BROADCAST DECENCY ENFORCEMENT
Mr. PITTS. Mr. Speaker, it has been less than a month since President Bush signed the Broadcast Decency Enforcement Act into law, and it is already working. By increasing fines tenfold, this law seeks to deter broadcasters from breaking indecency laws.
And yesterday, The Washington Post reported that this deterrent is working. Orders for electronic editing equipment used to filter on-air obscenities have spiked. Some radio stations are requiring their DJs to either clean up or pay fines out of their own pockets. Radio giant Clear Channel has adopted a zero-tolerance policy for their on-air personalities, allowing them to be fired for using offensive language.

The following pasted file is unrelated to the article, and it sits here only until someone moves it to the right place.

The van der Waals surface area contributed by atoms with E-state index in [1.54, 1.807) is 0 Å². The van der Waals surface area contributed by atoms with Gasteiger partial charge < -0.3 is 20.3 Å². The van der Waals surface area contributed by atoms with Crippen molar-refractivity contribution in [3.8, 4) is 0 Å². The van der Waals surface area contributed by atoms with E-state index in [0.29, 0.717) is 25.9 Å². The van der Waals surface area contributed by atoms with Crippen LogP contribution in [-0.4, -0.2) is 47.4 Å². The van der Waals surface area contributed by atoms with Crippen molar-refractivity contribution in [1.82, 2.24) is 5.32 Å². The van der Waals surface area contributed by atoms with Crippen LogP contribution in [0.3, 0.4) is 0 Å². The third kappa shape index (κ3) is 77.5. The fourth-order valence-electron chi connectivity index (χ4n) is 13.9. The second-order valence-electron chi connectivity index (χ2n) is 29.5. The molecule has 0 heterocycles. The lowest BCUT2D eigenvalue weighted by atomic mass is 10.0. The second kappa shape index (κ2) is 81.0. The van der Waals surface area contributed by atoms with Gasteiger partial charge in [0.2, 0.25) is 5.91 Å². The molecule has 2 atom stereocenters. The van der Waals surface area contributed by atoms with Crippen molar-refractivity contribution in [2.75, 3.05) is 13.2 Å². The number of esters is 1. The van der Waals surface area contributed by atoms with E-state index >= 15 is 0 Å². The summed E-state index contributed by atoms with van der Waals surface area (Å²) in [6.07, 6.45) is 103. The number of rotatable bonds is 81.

Some claim this is creating a chilling effect on free expression. Mr. Speaker, this is not a chilling effect, it is enforcing the law. Decency standards have not changed, but the incentive for obeying them has changed significantly, and that is exactly what the President and this Congress intended when we passed this important legislation.
For the sake of parents and children across the Nation, I am glad to see this law having an impact on cleaning up the airwaves.